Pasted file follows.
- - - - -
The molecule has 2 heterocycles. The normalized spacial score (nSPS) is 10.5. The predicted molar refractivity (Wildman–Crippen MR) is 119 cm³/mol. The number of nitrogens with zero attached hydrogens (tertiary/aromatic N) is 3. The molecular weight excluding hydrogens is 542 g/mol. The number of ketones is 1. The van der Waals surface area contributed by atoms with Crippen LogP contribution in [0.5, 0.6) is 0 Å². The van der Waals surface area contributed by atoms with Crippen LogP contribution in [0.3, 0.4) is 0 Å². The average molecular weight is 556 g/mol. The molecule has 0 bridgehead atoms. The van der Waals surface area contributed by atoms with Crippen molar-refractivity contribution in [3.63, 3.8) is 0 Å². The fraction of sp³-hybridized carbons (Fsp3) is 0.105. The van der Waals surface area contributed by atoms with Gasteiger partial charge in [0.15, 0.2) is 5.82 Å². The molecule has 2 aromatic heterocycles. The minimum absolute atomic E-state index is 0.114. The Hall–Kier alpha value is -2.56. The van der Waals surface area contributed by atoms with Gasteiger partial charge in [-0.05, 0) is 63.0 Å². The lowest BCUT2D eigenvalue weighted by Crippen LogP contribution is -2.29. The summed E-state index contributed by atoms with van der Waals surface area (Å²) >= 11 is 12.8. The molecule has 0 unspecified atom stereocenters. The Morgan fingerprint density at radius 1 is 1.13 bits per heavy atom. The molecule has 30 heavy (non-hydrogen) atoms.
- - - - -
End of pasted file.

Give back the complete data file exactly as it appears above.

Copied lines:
The molecule has 2 heterocycles. The normalized spacial score (nSPS) is 10.5. The predicted molar refractivity (Wildman–Crippen MR) is 119 cm³/mol. The number of nitrogens with zero attached hydrogens (tertiary/aromatic N) is 3. The molecular weight excluding hydrogens is 542 g/mol. The number of ketones is 1. The van der Waals surface area contributed by atoms with Crippen LogP contribution in [0.5, 0.6) is 0 Å². The van der Waals surface area contributed by atoms with Crippen LogP contribution in [0.3, 0.4) is 0 Å². The average molecular weight is 556 g/mol. The molecule has 0 bridgehead atoms. The van der Waals surface area contributed by atoms with Crippen molar-refractivity contribution in [3.63, 3.8) is 0 Å². The fraction of sp³-hybridized carbons (Fsp3) is 0.105. The van der Waals surface area contributed by atoms with Gasteiger partial charge in [0.15, 0.2) is 5.82 Å². The molecule has 2 aromatic heterocycles. The minimum absolute atomic E-state index is 0.114. The Hall–Kier alpha value is -2.56. The van der Waals surface area contributed by atoms with Gasteiger partial charge in [-0.05, 0) is 63.0 Å². The lowest BCUT2D eigenvalue weighted by Crippen LogP contribution is -2.29. The summed E-state index contributed by atoms with van der Waals surface area (Å²) >= 11 is 12.8. The molecule has 0 unspecified atom stereocenters. The Morgan fingerprint density at radius 1 is 1.13 bits per heavy atom. The molecule has 30 heavy (non-hydrogen) atoms.